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Porto Charities hopes all schools will include comprehensive special education

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People with intellectual disabilities already are welcomed at five diocesan schools, but a nonprofit organization hopes all diocesan schools will provide comprehensive special education services.

Leo Alonso, founder of Porto Charities, said that interest in the organization is growing.  The nonprofit, which assists people with developmental disabilities through fundraising, resources, assistance and education, has met with numerous officials at schools from Ashburn to Springfield. 

“Porto Charities helps both in terms of funding and in raising awareness of the needs of students with intellectual disabilities,” said Jennifer Bigelow, diocesan superintendent of schools. “The funds are essential to help start and grow new programs at schools as well as resources that can be shared diocesan-wide. Their work creates a greater awareness of the needs in our diocese. We are called to provide a Catholic education to all that want one and their efforts help make that possible.”

“The Catholic Church teaches the dignity of all human persons,” said Bishop Michael F. Burbidge in a video promoting Porto Charities. “All persons are made in the image and likeness of God, so the Catholic Church is always looking for ways to serve pastorally and spiritually the children entrusted to our care.”

Five Arlington diocesan schools already have comprehensive special education services or programs: Bishop O’Connell High School in Arlington, Paul VI Catholic High School in Fairfax, Saint John Paul the Great Catholic High School in Dumfries, Holy Spirit Catholic School in Annandale and St. Mark Catholic School in Vienna.

Porto Charities board member Bill Dalgetty said there needs to be an education process with parish pastors and principals to help them see that inclusion of children with developmental disabilities is a responsibility. “The vision of the church is that it should provide education for Catholic children,” he said. “Our goal should be to carry out that vision.”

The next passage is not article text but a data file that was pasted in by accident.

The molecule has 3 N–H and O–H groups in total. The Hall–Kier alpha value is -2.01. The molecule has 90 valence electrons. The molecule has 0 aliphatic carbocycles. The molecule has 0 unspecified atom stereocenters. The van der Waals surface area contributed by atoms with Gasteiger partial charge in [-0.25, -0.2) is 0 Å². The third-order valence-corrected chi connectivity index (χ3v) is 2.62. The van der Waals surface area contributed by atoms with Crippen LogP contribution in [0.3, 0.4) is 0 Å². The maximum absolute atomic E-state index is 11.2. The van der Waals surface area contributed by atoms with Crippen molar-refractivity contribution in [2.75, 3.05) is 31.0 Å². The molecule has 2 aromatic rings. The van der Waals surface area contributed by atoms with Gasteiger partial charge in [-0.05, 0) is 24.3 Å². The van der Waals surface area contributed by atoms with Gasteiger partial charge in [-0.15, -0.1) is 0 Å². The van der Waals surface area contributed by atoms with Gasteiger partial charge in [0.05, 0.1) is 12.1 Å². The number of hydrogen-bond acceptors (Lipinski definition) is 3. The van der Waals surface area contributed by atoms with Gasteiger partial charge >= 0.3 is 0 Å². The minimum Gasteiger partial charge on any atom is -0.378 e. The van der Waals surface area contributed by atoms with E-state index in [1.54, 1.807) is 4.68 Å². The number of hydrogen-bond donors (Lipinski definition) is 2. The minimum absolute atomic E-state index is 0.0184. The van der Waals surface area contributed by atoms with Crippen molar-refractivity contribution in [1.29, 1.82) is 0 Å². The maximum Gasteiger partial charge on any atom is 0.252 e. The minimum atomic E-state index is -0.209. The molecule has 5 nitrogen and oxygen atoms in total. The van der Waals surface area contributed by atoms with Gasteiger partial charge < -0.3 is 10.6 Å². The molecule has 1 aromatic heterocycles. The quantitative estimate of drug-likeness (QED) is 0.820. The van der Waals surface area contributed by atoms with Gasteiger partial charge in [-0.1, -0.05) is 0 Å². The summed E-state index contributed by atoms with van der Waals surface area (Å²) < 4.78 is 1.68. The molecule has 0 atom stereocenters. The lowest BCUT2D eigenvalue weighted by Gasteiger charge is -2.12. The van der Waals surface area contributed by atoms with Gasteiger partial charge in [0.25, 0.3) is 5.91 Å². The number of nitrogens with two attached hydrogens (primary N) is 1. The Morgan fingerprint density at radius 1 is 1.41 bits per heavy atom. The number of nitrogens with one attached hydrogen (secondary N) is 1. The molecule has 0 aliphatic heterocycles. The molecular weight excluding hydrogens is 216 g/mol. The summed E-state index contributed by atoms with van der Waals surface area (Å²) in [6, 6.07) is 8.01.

Dalgetty said school officials are sometimes concerned about the cost of establishing a program in their schools. “To establish an inclusion program in elementary schools means there is a need to hire a teacher qualified to help students with disabilities,” he said. “There’s always a resistance, and you have to have training for teachers and staff, and teach how to interact and include students.”

Porto Charities provides the funding that allows schools to offer these programs, which make a difference for both parents and students.

Meg Grattan’s son, Thomas, is a sophomore in O’Connell’s expanded services program. 

“The inclusive nature of the program has allowed him to develop lasting and meaningful peer relationships and has exposed him to a strong level of academics he would never have been able to access in a different high school setting,” she said. 

Mia Brillant, a junior at John Paul the Great, said she learned by volunteering as a mentor that something small, such as finishing a worksheet or a smile in the hallway, can mean more than being the best in the class or the star athlete. 

St. Mark was the first diocesan elementary school to offer a program for students with intellectual disabilities. Principal Darcie Girmus said there are five students in the Evangelist Program. “It helps all of our students and teachers learn compassion, empathy and respect for the human person,” she said. 

The Options Program at John Paul the Great gives students a sense of belonging, according to Options teacher Connie Spadafore. “A student from Options was homecoming queen this year, and once a month another student will go to the track meets of an Options student,” she said. “It goes beyond the academic component.” 

Spadafore has advice for those on the fence about starting a program at their schools. “It doesn’t take much — two teachers, staff and administration willing to take it on,” she said. “Everything else falls in place really easily.”

Find out more

Contact Porto Charities at info@portocharities.org or watch the video.

© Arlington Catholic Herald 2018